Boating on Sydney Harbour
Boating is one of the best ways to experience the beauty of Sydney Harbour. When you spend time on the water, you gain a whole new perspective. Sail past iconic attractions such as the Sydney Opera House and Sydney Harbour Bridge as you sip champagne, get involved and hoist the sails on a majestic tall ship, or strap in for an adventure on a jet boat or in a kayak.
Things to do
Hop aboard a tour to explore one of the world’s finest natural harbours. Explore Sailing Sydney gives you the thrill of sailing aboard a traditional America’s Cup yacht. No experience is necessary and children as young as 10 can enjoy the daily tour. There's more adrenaline to be had with Oz Jet Boating on one of their bright-red ‘shark boats'.
Sydney Harbour marks the starting line of one of the great ocean yacht races. Every Boxing Day – 26 December – the world-famous Sydney Hobart Yacht Race sets sail on the 628 nautical miles to Hobart, Tasmania. You can watch the exciting start of the race up close on various boating and cruising tours.
Step back in time and sail on a tall ship from a bygone era. Join Sydney Harbour Tall Ships or Sydney Heritage Fleet Cruises and take a turn at the wheel, climb a mast for magnificent views or simply sit back and enjoy the spectacular scenery as the canvas sails billow in the breeze.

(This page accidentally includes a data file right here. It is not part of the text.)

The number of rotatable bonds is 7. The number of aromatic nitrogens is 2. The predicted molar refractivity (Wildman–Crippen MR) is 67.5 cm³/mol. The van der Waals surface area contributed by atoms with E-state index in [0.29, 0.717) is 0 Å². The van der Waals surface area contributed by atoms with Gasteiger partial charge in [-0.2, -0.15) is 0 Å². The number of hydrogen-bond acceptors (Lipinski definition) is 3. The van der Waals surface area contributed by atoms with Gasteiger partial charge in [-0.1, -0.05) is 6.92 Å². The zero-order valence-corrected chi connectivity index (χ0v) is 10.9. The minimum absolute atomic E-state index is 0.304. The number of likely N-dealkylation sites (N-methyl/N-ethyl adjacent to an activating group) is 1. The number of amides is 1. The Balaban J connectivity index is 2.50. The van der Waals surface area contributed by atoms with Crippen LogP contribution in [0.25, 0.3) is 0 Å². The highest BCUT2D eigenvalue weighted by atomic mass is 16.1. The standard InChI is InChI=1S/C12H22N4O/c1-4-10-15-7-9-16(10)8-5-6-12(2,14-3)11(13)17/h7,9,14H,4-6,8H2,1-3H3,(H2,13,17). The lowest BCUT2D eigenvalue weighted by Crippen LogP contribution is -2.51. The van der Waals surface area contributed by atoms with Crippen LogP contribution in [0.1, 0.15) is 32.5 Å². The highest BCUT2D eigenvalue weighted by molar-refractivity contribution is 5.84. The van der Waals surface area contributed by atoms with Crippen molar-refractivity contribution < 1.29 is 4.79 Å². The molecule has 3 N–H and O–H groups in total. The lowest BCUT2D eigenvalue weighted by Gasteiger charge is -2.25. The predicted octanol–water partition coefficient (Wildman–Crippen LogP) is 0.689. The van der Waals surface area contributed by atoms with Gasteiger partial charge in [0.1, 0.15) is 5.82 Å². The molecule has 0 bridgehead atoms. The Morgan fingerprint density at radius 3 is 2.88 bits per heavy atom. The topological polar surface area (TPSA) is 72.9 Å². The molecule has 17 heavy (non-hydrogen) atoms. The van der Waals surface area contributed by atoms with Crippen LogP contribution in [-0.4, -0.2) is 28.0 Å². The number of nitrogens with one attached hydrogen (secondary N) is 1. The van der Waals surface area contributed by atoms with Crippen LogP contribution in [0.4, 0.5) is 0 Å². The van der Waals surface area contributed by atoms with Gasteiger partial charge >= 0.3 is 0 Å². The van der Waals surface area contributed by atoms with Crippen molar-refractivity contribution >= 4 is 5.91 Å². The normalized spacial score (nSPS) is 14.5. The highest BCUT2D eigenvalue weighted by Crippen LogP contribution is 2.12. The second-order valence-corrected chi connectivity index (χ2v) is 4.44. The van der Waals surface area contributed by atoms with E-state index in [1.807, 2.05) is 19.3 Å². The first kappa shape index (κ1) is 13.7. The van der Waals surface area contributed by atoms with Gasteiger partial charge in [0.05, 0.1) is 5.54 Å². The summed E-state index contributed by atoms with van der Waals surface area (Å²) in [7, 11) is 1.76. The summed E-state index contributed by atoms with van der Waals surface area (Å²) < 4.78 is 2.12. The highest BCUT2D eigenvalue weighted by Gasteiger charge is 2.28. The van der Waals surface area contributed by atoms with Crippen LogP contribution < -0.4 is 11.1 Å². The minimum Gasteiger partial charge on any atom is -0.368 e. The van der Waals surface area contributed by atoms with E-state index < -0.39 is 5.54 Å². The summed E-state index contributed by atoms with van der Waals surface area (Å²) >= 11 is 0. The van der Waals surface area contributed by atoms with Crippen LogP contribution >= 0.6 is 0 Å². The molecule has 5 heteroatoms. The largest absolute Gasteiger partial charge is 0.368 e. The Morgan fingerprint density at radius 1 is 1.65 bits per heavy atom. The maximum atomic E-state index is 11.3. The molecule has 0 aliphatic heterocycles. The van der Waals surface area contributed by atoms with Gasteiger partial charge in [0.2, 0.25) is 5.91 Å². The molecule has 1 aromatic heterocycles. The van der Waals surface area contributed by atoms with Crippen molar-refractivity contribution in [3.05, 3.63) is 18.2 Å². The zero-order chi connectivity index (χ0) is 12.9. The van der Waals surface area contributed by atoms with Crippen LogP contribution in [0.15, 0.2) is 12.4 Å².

Charter a captain and a yacht as you sit back and take in those stunning harbour views. Options include EastSail in Rushcutters Bay, and Sydney by Sail, Sea Sydney Harbour and Australian Spirit Sailing in Darling Harbour. There are sightseeing tours as well as lunch, twilight and dinner cruises. You can also charter motorboats.
If you have your sea legs and plan to skipper your own hire boat, consult the user-friendly Boating Destination Map from the Roads and Maritime Services to find facilities and services. There are marinas and jetties dotted around the harbour, from Manly near the harbour’s entrance to Cabarita on the Parramatta River.
If you want to take things slow, hire a kayak for a leisurely time on the water. OzPaddle runs tours departing from Andrew Boy Charlton Pool in the Royal Botanic Garden, as well as Rosebay, or you can join Sydney Harbour Kayaks on a sunrise paddle from Neutral Bay on the North Shore.
NSW has a wide range of wonderful swimming options including beaches, ocean pools, harbourside pools, lakes, rivers, and swimming holes at the bottom of waterfalls. However, to ensure maximum safety and enjoyment, swimmers should follow this general advice:
Look for patrolled beaches. This is where lifesavers are on duty; you will see red and yellow flags that indicate this. You should always swim between the red and yellow flags as they mark the safest place to swim.
Never swim alone at night, or under the influence of alcohol, or directly after a meal.
Always check water depth, as rocks or trees could be submerged, and never run and dive into the water from a beach, riverbank or another surface.
Check for signs regarding advice on water conditions at your chosen swimming spot and at any natural swimming hole. Always proceed with caution as surfaces could be slippery and water conditions may not be immediately apparent; particularly if the area has recently experienced heavy rain or flooding.
Pay attention to the advice of the lifesavers and safety signs. Visit SharkSmart to understand any potential risks in the area you are swimming.